Most controversial is whether HMV should be included as they wish. I have to say I swither back and forwards on this while most shops see it as a fairly clear no. As someone faced with competition from HMV and FOPP I can’t deny it doesn’t on the surface look attractive to exclude them but in the bigger picture it is not really HMV who are the competition. I lose far more sales now to labels and bands than HMV/FOPP. At least I know where I am with HMV while some labels give with one hand and take away with another. Of course it is a mixed picture as some are still very supportive.

Generally though it has to be the “prime directive” to encourage people that there is a better experience to be had in a high street shop than online. Nobody is ever saying that people should never buy online just that they are missing out on something and should when possible visit high street shops. It is hard to argue that many of the indies included in RSD are more worthy than HMV even with all their perceived faults. A pragmatist might argue that if DC (Direct sales to the Customer) is the biggest threat then HMV makes a better ally than enemy.

Something very close to Avalanche’s heart is the selling of posters and badges along with t-shirts and I would be keen to see more merchandise included in RSD as that would bring in those who maybe will never buy music but could potentially still become customers.

In the end even if somebody was employed full time while they could of course request anything they could only work with what they were given. Labels seem unwilling to reveal their sales but without those figures it is genuinely hard to work out what the demand for physical product is. Some labels I know do very well while others admit shops would be surprised at how little they sell. Some say they need the money and others admit they are just “maximising revenue”. I suspect that there are still enough people out there who want to buy physical product and will be for some time but if spread too thinly then shops will not survive unless they make their money elsewhere.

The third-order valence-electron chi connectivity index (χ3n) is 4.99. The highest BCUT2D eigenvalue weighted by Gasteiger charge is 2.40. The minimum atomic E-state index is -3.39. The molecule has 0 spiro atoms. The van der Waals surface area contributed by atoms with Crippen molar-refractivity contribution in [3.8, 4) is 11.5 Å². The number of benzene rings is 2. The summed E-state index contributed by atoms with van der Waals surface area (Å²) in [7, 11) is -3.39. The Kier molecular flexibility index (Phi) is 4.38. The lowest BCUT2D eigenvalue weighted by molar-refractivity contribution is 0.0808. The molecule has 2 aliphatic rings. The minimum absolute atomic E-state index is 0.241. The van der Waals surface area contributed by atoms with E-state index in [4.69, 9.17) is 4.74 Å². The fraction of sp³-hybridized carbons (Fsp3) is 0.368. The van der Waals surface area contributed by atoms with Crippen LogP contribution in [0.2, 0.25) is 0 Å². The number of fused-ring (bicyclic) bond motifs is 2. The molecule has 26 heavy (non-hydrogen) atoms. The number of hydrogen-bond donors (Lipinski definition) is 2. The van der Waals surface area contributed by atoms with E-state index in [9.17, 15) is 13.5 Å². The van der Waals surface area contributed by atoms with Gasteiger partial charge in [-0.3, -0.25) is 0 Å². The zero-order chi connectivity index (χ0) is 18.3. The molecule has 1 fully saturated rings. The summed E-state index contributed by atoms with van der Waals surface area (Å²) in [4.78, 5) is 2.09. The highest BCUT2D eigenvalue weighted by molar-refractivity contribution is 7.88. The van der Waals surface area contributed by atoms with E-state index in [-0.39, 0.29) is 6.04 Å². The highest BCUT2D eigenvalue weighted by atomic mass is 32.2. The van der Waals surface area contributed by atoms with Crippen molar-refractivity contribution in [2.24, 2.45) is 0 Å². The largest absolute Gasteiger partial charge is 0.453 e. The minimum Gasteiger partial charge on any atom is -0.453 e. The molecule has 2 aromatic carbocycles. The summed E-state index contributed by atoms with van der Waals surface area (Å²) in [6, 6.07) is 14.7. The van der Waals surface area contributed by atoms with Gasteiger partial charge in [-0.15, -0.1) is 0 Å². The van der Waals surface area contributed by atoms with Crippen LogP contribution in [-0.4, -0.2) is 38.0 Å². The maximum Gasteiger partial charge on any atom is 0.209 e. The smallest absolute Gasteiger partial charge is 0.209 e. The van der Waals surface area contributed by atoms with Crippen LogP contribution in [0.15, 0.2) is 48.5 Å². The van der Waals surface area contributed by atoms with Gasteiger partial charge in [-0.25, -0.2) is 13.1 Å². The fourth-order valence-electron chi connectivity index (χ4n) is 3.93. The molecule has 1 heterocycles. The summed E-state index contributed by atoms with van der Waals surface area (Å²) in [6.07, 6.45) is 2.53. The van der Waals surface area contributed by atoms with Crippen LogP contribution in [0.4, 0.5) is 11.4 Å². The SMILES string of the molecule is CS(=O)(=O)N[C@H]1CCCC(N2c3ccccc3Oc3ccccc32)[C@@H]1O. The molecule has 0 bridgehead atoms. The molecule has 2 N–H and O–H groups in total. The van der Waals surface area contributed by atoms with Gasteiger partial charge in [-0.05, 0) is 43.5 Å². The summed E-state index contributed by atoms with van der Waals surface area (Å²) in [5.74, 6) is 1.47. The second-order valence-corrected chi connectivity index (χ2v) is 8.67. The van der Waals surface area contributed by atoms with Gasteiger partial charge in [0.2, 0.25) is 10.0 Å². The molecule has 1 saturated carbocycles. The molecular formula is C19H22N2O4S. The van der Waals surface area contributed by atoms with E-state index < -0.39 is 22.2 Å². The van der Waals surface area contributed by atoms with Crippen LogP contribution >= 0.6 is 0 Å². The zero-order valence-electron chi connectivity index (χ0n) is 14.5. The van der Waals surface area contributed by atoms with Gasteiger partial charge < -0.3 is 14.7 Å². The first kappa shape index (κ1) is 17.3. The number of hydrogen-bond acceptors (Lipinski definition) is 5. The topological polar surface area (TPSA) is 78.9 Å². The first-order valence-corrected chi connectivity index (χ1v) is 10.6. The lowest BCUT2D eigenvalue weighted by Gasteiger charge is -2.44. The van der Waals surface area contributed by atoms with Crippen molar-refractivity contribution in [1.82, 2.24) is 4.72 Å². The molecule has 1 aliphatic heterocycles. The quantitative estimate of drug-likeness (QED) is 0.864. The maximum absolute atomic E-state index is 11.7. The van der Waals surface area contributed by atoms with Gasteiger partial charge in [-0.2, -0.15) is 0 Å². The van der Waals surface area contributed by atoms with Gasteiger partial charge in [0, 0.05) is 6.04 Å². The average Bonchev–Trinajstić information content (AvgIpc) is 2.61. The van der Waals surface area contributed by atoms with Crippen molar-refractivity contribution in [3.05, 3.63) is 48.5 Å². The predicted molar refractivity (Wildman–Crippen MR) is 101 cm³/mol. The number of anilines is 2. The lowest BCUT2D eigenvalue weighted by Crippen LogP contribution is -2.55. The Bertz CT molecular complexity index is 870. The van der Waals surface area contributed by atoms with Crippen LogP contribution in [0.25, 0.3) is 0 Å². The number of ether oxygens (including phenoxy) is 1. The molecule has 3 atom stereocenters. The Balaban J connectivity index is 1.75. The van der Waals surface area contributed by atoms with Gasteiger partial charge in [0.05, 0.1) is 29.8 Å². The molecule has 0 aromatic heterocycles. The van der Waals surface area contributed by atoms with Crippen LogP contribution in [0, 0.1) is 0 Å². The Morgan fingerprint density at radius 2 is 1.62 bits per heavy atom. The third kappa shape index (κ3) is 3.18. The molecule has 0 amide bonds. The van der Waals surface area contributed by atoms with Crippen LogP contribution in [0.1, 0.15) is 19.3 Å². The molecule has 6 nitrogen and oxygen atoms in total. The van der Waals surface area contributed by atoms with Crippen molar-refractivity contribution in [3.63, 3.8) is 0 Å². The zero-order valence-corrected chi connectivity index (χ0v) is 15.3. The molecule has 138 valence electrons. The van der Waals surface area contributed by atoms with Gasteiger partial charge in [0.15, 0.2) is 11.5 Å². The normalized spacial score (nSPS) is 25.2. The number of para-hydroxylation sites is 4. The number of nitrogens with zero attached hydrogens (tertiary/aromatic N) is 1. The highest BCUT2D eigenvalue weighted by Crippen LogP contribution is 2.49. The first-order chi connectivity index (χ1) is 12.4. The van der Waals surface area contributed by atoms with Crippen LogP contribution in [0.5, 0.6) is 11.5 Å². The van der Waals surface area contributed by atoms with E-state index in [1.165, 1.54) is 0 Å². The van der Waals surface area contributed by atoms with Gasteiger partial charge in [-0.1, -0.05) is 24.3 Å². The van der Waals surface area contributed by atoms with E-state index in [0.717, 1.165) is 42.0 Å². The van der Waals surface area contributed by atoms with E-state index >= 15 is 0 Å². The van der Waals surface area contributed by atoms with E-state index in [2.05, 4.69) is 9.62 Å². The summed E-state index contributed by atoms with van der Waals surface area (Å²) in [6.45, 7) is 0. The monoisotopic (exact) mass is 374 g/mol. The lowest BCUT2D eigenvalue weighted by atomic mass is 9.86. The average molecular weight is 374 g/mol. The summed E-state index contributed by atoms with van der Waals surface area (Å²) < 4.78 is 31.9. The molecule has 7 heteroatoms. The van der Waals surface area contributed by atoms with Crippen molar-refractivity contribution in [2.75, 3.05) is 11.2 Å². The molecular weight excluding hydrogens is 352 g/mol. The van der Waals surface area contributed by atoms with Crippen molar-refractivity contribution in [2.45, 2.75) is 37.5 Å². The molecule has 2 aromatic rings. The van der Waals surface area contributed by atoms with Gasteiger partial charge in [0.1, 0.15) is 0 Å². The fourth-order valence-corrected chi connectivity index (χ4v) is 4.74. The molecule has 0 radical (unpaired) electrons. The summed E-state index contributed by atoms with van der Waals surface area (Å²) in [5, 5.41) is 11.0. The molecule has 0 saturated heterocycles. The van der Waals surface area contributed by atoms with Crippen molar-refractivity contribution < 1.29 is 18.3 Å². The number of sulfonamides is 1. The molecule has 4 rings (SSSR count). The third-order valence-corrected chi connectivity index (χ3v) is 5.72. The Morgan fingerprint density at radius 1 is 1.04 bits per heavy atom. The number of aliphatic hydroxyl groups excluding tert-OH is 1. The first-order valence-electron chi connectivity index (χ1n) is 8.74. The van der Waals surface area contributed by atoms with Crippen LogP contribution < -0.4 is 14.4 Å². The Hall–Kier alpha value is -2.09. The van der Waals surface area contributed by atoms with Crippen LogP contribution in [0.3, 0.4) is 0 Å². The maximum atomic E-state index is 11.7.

RSD has of course been run in conjunction with ERA (Entertainment Retail Association) who will no doubt be looking to see what its members thoughts are. Shops should let them know what they think and I will certainly forward all the comments I receive. For all their flaws not communicating with ERA will only lead to a vocal minority getting their own way as so often happens in big organisations in which few vote or take part.  

For many of us just getting through to Christmas is the main thought but at least if funds can be found and I’m fairly confident they can be then somebody could be in place to start fighting the shops’ corner very quickly indeed. 

3 Responses to “Record Store Day 2013 and that blog about Rounder closing”

  • One thing I will say about HMV is how the Princes Street store has treated vinyl over the past five years or so. It’s gone from being half the basement (which is now all games, and always seems a bit empty when I go in) to now not having any in store that I can find. I know it seems a bit petty, but surely to be part of RECORD Store Day you should probably sell more actual records than the hipster clothing store 2 doors down – and no, I’m definitely not saying that Urban Outfitters should be allowed to participate in RSD!

  • Obviously I’m not privy to how HMV think but I suspect that in Edinburgh they want to push vinyl buyers towards FOPP while in most places that is not the case.

  • Some shops were also keen that there be limited CDs for RSD.